2. Only the spiritually liberated or the very, very young are untroubled by the unconscious, or by collective woes. How can you think “positive thoughts” all the time when so many people are suffering, never mind about the truth of your own feelings? Denial is a useful psychological strategy in the short-term, but to suggest to people that it is actually empowering is just facile nonsense.
3. The soul, or psyche, is not interested in success as much as it is interested in truth. Speak with someone who is truthful unto their own experience of life and who also listens deeply to the experience of others, and you will come away feeling your consciousness expanded and your heart fuller, able to be kinder to yourself and all you meet, and more in touch with your own truth. Speak with someone who trots out glib and reality-denying platitudes and you come away feeling inwardly conflicted if perhaps spurred on, as if by a shot of triple-strength New Age caffeine, to achieve your goals. But there is an emptiness in this stressful relationship to reality, and all too often people feel worse after too much effort in this direction and end up with a guilty sense of failure (I couldn’t have tried hard enough) or an aggrieved sense of being hard done by (I was entitled to EVERYTHING and woe is me, I didn’t get it.)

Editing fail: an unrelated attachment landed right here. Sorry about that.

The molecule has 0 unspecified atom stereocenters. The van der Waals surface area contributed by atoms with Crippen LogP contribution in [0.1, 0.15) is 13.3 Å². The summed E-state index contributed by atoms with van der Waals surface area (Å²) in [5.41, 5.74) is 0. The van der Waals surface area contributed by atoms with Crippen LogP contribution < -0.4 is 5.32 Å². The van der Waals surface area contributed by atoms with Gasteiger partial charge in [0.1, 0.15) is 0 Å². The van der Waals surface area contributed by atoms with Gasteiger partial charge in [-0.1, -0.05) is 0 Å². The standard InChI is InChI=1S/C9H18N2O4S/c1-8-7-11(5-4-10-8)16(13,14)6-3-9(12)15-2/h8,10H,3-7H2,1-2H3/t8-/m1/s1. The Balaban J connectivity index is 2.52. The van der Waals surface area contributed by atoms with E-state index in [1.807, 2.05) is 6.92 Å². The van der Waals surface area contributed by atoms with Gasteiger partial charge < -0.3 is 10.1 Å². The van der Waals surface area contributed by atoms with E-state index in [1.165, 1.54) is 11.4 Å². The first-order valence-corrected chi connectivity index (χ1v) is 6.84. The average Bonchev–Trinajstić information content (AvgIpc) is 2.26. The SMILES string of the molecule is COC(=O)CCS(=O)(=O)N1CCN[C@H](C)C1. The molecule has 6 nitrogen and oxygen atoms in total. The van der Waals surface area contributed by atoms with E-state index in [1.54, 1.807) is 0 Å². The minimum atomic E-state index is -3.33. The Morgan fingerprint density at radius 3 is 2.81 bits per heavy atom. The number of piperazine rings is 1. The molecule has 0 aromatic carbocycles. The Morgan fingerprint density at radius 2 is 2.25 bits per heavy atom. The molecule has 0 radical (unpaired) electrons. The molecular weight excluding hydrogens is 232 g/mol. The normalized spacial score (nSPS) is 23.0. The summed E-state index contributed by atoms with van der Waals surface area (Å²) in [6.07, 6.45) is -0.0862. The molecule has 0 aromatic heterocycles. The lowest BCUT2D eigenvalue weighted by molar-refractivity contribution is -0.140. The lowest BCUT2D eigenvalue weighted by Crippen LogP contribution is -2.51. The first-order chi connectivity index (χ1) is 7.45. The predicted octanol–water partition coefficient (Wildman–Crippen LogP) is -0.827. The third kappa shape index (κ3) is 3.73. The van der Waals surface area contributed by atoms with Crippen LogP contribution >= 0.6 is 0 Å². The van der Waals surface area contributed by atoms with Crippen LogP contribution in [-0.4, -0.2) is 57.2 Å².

So beware the quick fix, and don’t burden your sweet self with the false promises of extreme positive thinking. Yes, positive reframes and positive goals are good, and doable, and you can improve your life. Everything can feel much better if you apply wise strategies, and you can be healthy and happy, some if not most (but never all) of the time. But when the Buddha said, “Life is suffering”, he was onto something much deeper than the grasping desperation of “The Secret” and “The Power”. Yes, you can move beyond attachment to suffering, but to do so demands that you move beyond attachment to ego, and false perception, and that you take into account and work towards the fulfillment of others too.
Yes, the imagination is an enormously powerful tool that quite literally shapes our reality. We can ruin our own lives by constantly imagining the worst and by focusing our minds on unhelpful imagery and content. Conversely, we can shape our future by moving in healthy directions that imbue us with confidence and an ever-deepening sense of personal integrity.
But when we do imagine a better future for ourselves, it is only viable if we include everyone else in the picture too. For if you have the big house on the hill, who lives down in the valley? We are all connected, always and forever, and no amount of narcissistic Ayn Rand-inspired and capitalist-fuelled so-called positivity can ultimately get around that.
Lara Owen, 2010. All rights reserved.
Lara Owen writes and researches on menstruation, work, and feminism. Based in Melbourne, she teaches and consults internationally.